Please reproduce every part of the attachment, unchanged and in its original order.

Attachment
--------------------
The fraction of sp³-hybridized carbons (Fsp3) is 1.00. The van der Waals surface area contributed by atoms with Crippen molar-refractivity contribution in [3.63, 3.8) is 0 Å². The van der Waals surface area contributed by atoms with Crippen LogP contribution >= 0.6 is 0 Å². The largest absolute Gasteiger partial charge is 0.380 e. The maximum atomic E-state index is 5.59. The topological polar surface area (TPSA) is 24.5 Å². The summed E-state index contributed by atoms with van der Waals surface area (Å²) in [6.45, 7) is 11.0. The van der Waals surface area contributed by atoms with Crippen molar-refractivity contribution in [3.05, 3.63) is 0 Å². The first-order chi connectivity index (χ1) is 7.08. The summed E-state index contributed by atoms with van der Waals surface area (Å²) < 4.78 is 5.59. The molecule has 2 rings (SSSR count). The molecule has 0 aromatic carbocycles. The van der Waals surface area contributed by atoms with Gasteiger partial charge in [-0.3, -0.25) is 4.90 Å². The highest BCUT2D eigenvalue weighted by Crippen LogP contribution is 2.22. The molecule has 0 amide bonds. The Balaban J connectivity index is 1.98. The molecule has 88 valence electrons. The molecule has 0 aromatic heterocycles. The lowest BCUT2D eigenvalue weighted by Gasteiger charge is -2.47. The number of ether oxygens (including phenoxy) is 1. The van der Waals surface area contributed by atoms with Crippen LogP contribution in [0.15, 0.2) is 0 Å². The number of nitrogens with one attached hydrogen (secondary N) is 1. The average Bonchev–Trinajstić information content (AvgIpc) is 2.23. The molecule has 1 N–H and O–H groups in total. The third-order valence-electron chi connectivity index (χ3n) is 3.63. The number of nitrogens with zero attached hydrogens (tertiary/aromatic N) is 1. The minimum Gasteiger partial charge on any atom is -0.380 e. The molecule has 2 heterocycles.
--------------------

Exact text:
The fraction of sp³-hybridized carbons (Fsp3) is 1.00. The van der Waals surface area contributed by atoms with Crippen molar-refractivity contribution in [3.63, 3.8) is 0 Å². The van der Waals surface area contributed by atoms with Crippen LogP contribution >= 0.6 is 0 Å². The largest absolute Gasteiger partial charge is 0.380 e. The maximum atomic E-state index is 5.59. The topological polar surface area (TPSA) is 24.5 Å². The summed E-state index contributed by atoms with van der Waals surface area (Å²) in [6.45, 7) is 11.0. The van der Waals surface area contributed by atoms with Crippen molar-refractivity contribution in [3.05, 3.63) is 0 Å². The first-order chi connectivity index (χ1) is 7.08. The summed E-state index contributed by atoms with van der Waals surface area (Å²) < 4.78 is 5.59. The molecule has 2 rings (SSSR count). The molecule has 0 aromatic carbocycles. The van der Waals surface area contributed by atoms with Gasteiger partial charge in [-0.3, -0.25) is 4.90 Å². The highest BCUT2D eigenvalue weighted by Crippen LogP contribution is 2.22. The molecule has 0 amide bonds. The Balaban J connectivity index is 1.98. The molecule has 88 valence electrons. The molecule has 0 aromatic heterocycles. The lowest BCUT2D eigenvalue weighted by Gasteiger charge is -2.47. The number of ether oxygens (including phenoxy) is 1. The van der Waals surface area contributed by atoms with Crippen LogP contribution in [0.15, 0.2) is 0 Å². The number of nitrogens with one attached hydrogen (secondary N) is 1. The average Bonchev–Trinajstić information content (AvgIpc) is 2.23. The molecule has 1 N–H and O–H groups in total. The third-order valence-electron chi connectivity index (χ3n) is 3.63. The number of nitrogens with zero attached hydrogens (tertiary/aromatic N) is 1. The minimum Gasteiger partial charge on any atom is -0.380 e. The molecule has 2 heterocycles.